Hi There.... I've done too many old homes over to know that trying to repair old plaster is a waste of time. It's too bad to let it go but it's the best choice. I've seen pros do repairs only to have surface cracks appear within the first heating season. Not only this but the sub surface has to have some integrity to hold the butter finish plaster. This is usually not the case in old homes. Old horse hair was used extensively in the past to reinforce plaster walls and this will even let go over time. Most of the time the old plaster "keys" that hold the plaster to the wall lath have broken and there's nothing holding the main plaster to the wall. I see two choices here. One...take the plaster off completely or go over it with " sheetrock nailed into the studs. I prefer removal since it gives me a chance to rewire or run pipes of whatever plus I can then insulate the old home properly. Nine times out of ten if a house has blown in insulation, it was done in a halfed assed manner and isn't doing a good enough job anyway. Fiberglass can be added to exterior walls then. It's a lot of work too. But if you remove the old wood trim around the doors and windows and sheetrock the way it should be, it'll look every bit at good or better than plaster and will last much longer. It's also much easier to repair if you need to. Good luck. Old homes are tough but there beautiful when they're done. I live in one that is a labor of love since 1977 and it was built in 1864 in Malone NY. It's historically correct and it's updated to last another 100 years.
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I would respectfully disagree with almost everything you said. The amount of work and cost to rip out all of the old plaster and put up sheetrock does not seem to be reasonable. As for repairs to plaster not lasting maybe it was shoddy workmanship that caused this. I know several people who have repaired plaster walls with great success and I live in earthquake country. These repairs still look great years later. When keys break and the plaster separates from the lathe you can use plaster washers (aka ceiling buttons) and or adhesives to reattach it to the lathe. As for wiring, you can easily fish new wires behind walls with out destroying plaster. Plumbing will only be a few a places in the house so you may need to open up a few small places in the walls to upgrade but this is easily repaired or will most likly be behind cabinets and appliances. Save and repair the old plaster. It is a part of what makes an old house charming.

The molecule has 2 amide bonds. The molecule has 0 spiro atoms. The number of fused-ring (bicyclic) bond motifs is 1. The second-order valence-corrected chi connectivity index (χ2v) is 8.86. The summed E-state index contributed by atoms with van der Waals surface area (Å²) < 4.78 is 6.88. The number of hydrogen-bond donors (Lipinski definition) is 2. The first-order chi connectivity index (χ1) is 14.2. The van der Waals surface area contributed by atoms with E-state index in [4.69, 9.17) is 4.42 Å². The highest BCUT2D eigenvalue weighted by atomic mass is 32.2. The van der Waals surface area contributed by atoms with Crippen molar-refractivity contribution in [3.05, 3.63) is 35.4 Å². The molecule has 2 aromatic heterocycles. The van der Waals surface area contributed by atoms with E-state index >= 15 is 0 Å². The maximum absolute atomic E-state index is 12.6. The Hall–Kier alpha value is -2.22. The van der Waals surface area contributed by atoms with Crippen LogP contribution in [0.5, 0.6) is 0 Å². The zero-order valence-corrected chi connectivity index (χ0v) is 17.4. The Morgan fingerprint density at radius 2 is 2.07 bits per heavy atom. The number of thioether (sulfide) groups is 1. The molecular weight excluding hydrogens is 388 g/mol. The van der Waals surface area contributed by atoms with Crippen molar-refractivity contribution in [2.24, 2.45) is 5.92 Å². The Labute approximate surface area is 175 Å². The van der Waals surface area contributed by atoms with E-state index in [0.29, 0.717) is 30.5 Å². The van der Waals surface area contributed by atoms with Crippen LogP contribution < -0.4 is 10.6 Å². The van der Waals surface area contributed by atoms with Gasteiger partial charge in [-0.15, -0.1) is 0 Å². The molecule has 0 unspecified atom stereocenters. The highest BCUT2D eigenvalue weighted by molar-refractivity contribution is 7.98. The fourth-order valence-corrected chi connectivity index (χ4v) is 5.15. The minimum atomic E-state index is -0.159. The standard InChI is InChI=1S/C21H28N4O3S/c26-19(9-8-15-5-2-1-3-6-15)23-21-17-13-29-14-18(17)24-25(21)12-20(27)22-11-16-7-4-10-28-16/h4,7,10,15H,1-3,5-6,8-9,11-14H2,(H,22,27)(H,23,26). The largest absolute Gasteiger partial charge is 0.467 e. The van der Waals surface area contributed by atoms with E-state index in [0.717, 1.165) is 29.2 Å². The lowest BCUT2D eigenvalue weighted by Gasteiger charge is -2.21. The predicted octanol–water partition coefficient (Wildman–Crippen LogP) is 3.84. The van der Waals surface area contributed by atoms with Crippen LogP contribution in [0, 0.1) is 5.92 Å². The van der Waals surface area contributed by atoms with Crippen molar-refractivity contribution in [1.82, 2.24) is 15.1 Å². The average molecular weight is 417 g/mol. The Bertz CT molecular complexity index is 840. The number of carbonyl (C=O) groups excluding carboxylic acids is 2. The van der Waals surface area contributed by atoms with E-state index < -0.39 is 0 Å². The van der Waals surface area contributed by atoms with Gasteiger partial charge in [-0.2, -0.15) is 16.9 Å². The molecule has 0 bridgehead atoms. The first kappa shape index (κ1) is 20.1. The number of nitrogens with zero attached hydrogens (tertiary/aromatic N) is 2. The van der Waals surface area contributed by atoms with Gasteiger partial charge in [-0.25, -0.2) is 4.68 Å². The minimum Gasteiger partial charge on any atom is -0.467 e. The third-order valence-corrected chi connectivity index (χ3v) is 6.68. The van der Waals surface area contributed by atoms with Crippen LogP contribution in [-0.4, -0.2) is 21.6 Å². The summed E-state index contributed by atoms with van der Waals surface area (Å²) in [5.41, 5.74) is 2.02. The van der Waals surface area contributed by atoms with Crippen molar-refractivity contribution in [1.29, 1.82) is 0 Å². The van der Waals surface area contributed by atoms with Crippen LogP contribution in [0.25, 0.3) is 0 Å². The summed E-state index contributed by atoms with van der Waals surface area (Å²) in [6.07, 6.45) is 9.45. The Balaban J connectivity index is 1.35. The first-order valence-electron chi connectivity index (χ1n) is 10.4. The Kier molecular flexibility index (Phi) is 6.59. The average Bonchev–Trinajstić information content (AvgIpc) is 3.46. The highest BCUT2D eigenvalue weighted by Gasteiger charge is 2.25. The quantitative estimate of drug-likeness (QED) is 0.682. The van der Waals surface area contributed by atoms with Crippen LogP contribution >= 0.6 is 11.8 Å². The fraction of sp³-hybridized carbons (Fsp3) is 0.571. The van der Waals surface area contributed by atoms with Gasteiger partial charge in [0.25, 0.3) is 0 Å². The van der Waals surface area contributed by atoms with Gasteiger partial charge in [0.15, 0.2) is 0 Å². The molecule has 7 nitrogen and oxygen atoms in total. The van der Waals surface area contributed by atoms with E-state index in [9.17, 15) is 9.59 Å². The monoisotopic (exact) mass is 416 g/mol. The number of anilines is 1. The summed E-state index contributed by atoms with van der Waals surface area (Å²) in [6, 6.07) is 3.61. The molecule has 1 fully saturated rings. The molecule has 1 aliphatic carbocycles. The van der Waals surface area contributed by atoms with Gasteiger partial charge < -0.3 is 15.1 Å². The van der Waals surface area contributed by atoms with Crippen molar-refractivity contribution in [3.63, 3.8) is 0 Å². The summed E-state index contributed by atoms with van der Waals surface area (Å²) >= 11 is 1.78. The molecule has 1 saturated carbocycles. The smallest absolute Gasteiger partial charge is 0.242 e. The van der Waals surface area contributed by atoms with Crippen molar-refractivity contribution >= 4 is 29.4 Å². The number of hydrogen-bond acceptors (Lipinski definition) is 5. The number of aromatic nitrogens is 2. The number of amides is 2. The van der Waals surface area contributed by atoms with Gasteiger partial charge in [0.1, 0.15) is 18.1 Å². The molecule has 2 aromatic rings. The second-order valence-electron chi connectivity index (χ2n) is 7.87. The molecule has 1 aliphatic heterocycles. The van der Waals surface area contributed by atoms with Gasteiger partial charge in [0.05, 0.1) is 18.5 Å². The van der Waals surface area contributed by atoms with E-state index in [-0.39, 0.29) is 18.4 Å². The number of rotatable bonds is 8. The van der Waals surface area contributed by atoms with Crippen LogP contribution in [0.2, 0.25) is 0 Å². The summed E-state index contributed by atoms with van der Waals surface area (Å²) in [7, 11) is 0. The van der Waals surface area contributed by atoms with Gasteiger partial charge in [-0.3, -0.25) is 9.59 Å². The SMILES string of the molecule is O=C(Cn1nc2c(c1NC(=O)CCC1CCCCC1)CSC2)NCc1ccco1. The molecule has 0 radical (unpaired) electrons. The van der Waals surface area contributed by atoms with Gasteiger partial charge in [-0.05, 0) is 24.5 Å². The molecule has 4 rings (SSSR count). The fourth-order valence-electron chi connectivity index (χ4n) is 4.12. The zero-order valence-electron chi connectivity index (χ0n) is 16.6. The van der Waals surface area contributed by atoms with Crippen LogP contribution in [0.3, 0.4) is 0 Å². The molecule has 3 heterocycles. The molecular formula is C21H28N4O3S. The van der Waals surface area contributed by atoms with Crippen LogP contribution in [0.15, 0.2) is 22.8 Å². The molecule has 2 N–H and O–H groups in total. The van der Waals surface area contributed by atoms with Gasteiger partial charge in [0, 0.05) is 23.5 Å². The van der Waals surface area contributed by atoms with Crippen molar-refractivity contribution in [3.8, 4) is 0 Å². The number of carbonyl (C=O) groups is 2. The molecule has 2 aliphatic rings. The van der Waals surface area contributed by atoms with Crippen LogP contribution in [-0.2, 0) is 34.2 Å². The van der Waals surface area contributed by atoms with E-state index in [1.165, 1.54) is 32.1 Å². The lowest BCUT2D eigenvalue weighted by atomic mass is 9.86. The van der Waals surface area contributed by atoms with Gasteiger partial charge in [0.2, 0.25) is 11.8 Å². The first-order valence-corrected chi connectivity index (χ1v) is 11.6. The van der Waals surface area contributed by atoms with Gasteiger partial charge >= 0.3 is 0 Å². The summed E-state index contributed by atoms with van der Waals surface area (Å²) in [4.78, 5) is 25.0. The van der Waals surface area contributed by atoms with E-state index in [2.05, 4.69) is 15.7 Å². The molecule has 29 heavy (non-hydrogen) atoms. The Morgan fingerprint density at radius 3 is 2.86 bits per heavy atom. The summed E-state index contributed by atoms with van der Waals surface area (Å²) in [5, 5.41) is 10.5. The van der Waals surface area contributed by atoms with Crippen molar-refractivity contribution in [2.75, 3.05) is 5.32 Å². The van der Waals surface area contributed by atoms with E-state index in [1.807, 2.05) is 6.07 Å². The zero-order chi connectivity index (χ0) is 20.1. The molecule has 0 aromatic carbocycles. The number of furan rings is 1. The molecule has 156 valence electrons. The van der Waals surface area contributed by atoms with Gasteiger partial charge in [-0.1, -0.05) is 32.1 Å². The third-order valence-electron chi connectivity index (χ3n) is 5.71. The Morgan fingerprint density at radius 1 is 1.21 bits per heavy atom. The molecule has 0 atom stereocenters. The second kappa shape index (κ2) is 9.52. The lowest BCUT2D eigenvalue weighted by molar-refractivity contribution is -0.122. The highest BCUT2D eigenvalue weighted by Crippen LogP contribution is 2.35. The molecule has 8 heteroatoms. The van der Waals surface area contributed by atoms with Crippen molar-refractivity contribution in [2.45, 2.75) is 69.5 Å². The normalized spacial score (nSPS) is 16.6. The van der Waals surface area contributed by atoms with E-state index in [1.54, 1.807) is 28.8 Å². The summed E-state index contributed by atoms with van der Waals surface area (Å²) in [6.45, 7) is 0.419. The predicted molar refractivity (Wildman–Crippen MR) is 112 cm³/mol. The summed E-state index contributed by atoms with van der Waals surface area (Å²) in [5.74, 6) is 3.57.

Greg
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Don't forget that the walls will have to be furred out and even then there can be a lot of work necessary to make the walls even enough for a good drywall job.
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Sand-finish plaster was almost never intended to be papered. It was a two-coat job, less expensive, and was probably whitewashed, if not left natural.

This does not stand to reason; in fact, the sand-finish walls can be painted as easily as white-coated walls. The will obviously have a different texture.
The house has no

The odds of a first-timer doing a decent job with white coat are low.

You'll need: Lime putty, gauging plaster, retarder, mixing board, hawk, decent trowels/floats, brushes, sponges, staging. Take care of pre-existing cracks in the substrate first. The white coat will bond to the brown coat, but maybe use a bonding agent ("Link") if the previous plaster has been painted. Casey

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Thanks everyone for your input!
I'd like to avoid going over the walls with drywall in the main rooms. This was done in the kitchen by the previous owner and the trim around the windows and doors does not look as nice when the walls are even with it. I would also have to extend all the electrical boxes. I probably will do this in a couple of closets, where it matters less and allows me to avoid extensive plaster repair.
As for the rooms, I'll do a little experimenting as suggested. The sand-finshed plaster walls have never been painted before but luckily the paper comes off very easily. I have a poor imagination when it comes to visualizing how things will look so a test patch with the existing texture is probably best. If it doesn't look good I'll try my hand at skimming in an unobtrusive area.
So many projects, so litle time! When the house is finally ready I'll either be a pro at DIY projects or ready for some new construction (which has it's own problems of course)!
Just in case, I've also started looking for local contractors to get estimates for professional skim-coating. :-)
Thanks again!
SZ